For the three months ended March 31, 2022 and March 31, 2021, we generated net cash from operating activities of $207.4 million and $128.6 million, respectively. The net increase in net cash from operating activities is primarily the result of an increase in net income and adjustments for non-cash items. While net income was $155.3 million for the three months ended March 31, 2022, non-cash components in income included $53.0 million of depreciation and amortization, $12.1 million of share-based compensation expense, and $8.3 million of amortization of debt discount. Operating cash flows include a net decrease in operating assets and liabilities primarily due to increased accounts receivable as well as inventories to meet the increase in demand and decreased accrued and other liabilities and accounts payable during the first quarter of 2022. Because we rely heavily on cash generated from operating activities to fund our business, a decrease in demand for our products, longer collection cycles or significant technological advances of competitors would have a negative impact on our liquidity.
Investing Activities
$306.3 million of cash was used in investing activities during the three months ended March 31, 2022 compared to cash provided by investing activities of $106.0 million for the same period in 2021. Cash used in investing activities includes $396.3 million in purchases of short-term investments, $29.3 million paid for purchases of property, plant and equipment and $9.1 million for the purchases of intangible assets partially offset by $119.9 million from the sale of short-term investments and $9.6 million returned to us from our derivative counterparties in connection with cash we had provided to collateralize our derivative liabilities with them as discussed in Note 8 "Derivatives and Hedging". Cash provided by investing activities during the three months ended March 31, 2021 includes $117.9 million from the sale of Invitae shares and $44.9 million returned to us from our derivative counterparties in connection with cash we had provided to collateralize our derivative liabilities with them, partially offset by $46.3 million purchases of property, plant and equipment and $8.6 million paid for intangible assets.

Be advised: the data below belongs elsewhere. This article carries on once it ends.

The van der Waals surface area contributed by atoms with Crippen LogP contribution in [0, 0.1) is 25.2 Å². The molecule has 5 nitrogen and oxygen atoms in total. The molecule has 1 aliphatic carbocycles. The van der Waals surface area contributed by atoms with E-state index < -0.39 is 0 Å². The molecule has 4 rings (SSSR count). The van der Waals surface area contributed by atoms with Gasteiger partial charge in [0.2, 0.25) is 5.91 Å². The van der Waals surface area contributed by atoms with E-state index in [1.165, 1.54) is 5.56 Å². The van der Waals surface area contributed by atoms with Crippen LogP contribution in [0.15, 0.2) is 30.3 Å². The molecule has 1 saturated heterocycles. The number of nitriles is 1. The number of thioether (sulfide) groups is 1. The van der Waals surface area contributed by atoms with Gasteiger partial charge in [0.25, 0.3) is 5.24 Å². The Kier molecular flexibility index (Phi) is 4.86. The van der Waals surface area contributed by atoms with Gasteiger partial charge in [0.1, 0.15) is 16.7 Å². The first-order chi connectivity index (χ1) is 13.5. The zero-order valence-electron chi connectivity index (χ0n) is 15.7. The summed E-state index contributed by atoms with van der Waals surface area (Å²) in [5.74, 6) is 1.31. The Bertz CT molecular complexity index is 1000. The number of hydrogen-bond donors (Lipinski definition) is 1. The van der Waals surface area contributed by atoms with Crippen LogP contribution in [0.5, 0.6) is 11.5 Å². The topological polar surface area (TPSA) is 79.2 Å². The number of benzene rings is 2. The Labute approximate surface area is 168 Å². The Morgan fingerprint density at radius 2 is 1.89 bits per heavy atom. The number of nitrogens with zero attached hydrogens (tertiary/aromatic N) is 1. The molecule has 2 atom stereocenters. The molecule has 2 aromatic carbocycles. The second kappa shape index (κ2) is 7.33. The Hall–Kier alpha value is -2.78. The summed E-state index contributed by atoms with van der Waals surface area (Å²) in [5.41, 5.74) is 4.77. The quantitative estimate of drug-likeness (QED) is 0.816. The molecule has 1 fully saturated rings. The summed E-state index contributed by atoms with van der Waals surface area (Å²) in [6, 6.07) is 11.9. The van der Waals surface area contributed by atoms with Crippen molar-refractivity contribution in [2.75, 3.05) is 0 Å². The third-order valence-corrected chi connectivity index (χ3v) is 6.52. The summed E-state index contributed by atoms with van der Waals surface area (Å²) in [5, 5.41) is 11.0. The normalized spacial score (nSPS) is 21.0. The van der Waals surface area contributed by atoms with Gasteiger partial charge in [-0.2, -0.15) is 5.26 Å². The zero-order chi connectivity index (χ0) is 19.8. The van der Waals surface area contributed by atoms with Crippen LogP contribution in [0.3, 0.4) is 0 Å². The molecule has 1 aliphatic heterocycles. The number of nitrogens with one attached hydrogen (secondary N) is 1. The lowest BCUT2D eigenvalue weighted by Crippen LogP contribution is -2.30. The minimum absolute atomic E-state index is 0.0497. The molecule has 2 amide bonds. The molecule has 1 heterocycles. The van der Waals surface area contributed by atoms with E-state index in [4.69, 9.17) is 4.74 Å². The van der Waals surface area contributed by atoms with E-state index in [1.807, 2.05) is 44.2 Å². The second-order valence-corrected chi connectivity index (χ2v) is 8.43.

Financing Activities
Net cash used in financing activities totaled $10.7 million for the three months ended March 31, 2022 and includes $7.7 million paid in connection with net share settlement for tax withholding related to the vesting of stock awards and $4.6 million paid for contingent consideration partially offset by $1.6 million received from our derivative counterparties to collateralize derivative assets that we hold with them. Net cash used in financing activities was $40.9 million for the three months ended March 31, 2021, primarily due to repayments of long-term debt, including $41.1 million for two tranches of the German Private Placement (Schuldschein) that matured and $0.2 million for the final amount remaining under our Cash Convertible Senior Notes due in 2021, which were issued on March 19, 2014.
Other Factors Affecting Liquidity and Capital Resources
As of March 31, 2022, we carry a total of $1.9 billion of long-term debt, of which $468.8 million is current and $1.5 billion is long-term.
In December 2020, we issued $500.0 million aggregate principal amount of zero coupon Convertible Notes due 2027 (2027 Notes). The 2027 Notes will mature on December 17, 2027 unless converted in accordance with their terms prior to such date as described more fully in Note 7 "Debt".
In November 2018, we issued $500.0 million aggregate principal amount of Cash Convertible Senior Notes due 2024 (2024 Notes). Interest on the 2024 Notes is payable semiannually in arrears at a rate of 1.000% per annum. The 2024 Notes will mature on November 13, 2024 unless repurchased or converted in accordance with their terms prior to such date.
In September 2017, we issued $400.0 million aggregate principal amount of Cash Convertible Senior Notes due 2023 (2023 Notes). Interest on the 2023 Notes is payable semiannually in arrears at a rate of 0.500% per annum. The 2023 Notes will mature on September 13, 2023 unless repurchased or converted in accordance with their terms prior to such date.
Additionally in 2017, we completed a German private placement consisting of several tranches denominated in either U.S. dollars or euro at either floating or fixed rates and due at various dates through June 2027. As of March 31, 2022, a total of $289.6 million is outstanding, of which $168.2 million is due in October 2022. During the first quarter of 2021, we paid $41.1 million when two tranches matured.
In March 2014, we issued Cash Convertible Senior Notes of which the final $0.2 million was paid during the three months ended March 31, 2021.
In October 2012, we completed a U.S. private placement with three series at a weighted average interest rate of 3.66%. The following two series remain outstanding at March 31, 2022: (1) $300 million 10-year term due October 16, 2022 (3.75%); and (2) $27 million 12-year term due October 16, 2024 (3.90%).